Brownian Model of Saliva in Protein Solution

As a theoretical model for the project, the team decided to examine the Narrow Escape problem as it pertains to particles in a 96-well plate. The Narrow Escape problem is a famous problem in Brownian motion, or simply the motion of particles in a solution; given a container with an opening and a particle placed inside, what is the average time for the particle to escape from the container if the particle is moving randomly?

The solution to this problem depends on many variables, including the particle, the size of the container and the size of the opening. For the purposes of this experiment, 96 well plates were used as the container. The aim was to determine if the narrow escape time for a particle produced during a biochemical reaction would change depending on the shape of the 96 well plates. A container with a shorter narrow escape time would have the particle leaving the container in the fastest time, which would be desirable in many situations. As such, the various shapes of the 96-well plates were tested to see which would produce the shortest time.

The tests were run using MATLAB software. First, a model of the given container was created. Then, a particle was placed randomly in the container, and subjected to simple random walk motion. After the particle was noted to have left the container the amount of time was recorded, and the trial was repeated.

Known variables from QGEM resources and equations from literature are employed to characterize the fluid dynamics of the pacifier. The protein size is given at 77 kilodaltons, with a concentration in water (as a protein solution) of 2.37 mg/ml.

The motion of cortisol within saliva has been modelled with MATLAB, as shown below. The motion of cortisol within saliva mixing with the protein solution is also valuable to model. This allows for the quantification of light-producing reactions between cortisol and the protein. Unfortunately, an error found within the MATLAB code was never fully solved, which limited the effectiveness of calculations performed using this model. Further mathematical modelling is included in another section. The MATLAB code can be found here:

Brownian model in MATLAB
anArray = zeros(1,10);          %Initialize storage array
storageCounterMax = 10;

for storageCounter = 1:storageCounterMax

%Variable Declaration
n = 1;                          %Initialize loop counter
N=0.25;                         %Range from random selection will be [-N,N]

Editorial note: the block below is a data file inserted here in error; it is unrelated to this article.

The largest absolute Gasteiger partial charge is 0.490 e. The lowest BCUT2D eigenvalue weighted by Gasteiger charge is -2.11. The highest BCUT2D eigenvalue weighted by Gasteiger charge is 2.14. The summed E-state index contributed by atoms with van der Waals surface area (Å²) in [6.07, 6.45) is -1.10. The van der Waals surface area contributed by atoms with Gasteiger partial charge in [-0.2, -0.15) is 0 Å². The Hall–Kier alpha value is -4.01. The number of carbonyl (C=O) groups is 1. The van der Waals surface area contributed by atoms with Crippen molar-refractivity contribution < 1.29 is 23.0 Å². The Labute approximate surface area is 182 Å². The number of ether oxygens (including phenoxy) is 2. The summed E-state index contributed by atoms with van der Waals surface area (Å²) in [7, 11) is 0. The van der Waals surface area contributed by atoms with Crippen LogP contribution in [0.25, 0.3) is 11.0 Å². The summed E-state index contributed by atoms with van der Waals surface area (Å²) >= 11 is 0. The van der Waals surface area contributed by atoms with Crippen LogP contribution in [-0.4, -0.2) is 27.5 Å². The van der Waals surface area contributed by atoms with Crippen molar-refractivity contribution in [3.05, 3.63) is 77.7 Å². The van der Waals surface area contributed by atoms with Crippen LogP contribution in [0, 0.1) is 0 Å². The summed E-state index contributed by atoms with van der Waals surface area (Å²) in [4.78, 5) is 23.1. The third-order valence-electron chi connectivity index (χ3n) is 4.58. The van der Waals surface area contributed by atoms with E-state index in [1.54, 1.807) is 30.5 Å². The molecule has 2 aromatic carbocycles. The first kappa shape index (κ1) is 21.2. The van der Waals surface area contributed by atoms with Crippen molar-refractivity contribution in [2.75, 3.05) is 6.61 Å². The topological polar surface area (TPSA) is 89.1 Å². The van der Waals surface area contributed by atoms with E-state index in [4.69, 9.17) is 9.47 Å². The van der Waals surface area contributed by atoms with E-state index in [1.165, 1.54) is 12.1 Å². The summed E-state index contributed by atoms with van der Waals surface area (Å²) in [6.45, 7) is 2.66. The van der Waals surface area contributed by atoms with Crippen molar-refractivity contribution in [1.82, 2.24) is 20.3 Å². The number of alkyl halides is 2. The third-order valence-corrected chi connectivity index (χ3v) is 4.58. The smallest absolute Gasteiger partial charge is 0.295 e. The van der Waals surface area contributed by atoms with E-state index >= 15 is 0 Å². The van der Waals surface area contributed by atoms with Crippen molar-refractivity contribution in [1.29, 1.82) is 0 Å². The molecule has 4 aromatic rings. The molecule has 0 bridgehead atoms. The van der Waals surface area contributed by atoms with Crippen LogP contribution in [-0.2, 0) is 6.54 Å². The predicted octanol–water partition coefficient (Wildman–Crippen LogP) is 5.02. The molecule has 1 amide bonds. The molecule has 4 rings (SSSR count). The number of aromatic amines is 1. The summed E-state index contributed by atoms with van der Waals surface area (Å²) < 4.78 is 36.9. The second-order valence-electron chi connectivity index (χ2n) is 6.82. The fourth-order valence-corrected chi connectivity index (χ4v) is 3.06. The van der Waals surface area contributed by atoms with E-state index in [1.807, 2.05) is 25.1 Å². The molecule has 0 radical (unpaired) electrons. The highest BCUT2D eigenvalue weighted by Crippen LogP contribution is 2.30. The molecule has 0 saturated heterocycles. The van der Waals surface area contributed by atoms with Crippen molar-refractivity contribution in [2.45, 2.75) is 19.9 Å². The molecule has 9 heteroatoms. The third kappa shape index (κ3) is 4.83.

loopMax=10000;                  %Number of random walk movements
ColorSet = varycolor(loopMax);  %Set amount of colours
diameter = 6.94;                %Set diameter of cylinder
radius = diameter*0.5;          %Set radius of cylinder
totalHeight = 10.85;            %Set total height of container
pauseTime = 0.0;                %Set time between plotting iterations
boundaryCondition = true;

%Cylinder Figure
maxHeight = totalHeight - radius;

%Half Sphere Figure
A = [0 0 0 radius];
[X, Y, Z] = sphere;
XX = X * A(4) + A(1);
YY = Y * A(4) + A(2);
ZZ = Z * A(4) + A(3);
XX = XX(11:end,:);
YY = YY(11:end,:);
ZZ = -ZZ(11:end,:);

%Display Information
surface(x,y,z, 'FaceAlpha', 0.1, 'FaceColor', [ 1 1 0], 'EdgeColor', [0.4, 0.4, 0.4]); hold on
surface(XX, YY, ZZ, 'FaceAlpha', 0.1, 'FaceColor', [ 1 1 0], 'EdgeColor', [0.4, 0.4, 0.4]); hold on
axis equal
Information=strcat('Brownian Motion in 3D Space');
title(Information ,'FontWeight','bold');
hold all
set(gca, 'ColorOrder', ColorSet);

%Initialize Beginning Location
heightInitialize = maxHeight + radius;
xF = (2*radius*rand())-radius;
yF = (2*radius*rand())-radius;
zF = (heightInitialize*rand())-radius;

while(boundaryCondition == true)
    n = n + 1;

    xI = xF;
    yI = yF;
    zI = zF;

    xF = xI + (2*N*rand())-N;
    yF = yI + (2*N*rand())-N;
    zF = zI + (2*N*rand())-N;
    dist = sqrt(xF^2 + yF^2);
    length = sqrt(xF^2 + yF^2 + zF^2);

    if (zF >= maxHeight)
        flag = 1;
    if (zF >= 0 && zF < maxHeight && dist < radius)

    elseif (zF < 0 && length < radius)
        boundaryCondition = false;
        while(boundaryCondition == false)
            xF = xI + (2*N*rand())-N;
            yF = yI + (2*N*rand())-N;
            zF = zI + (2*N*rand())-N;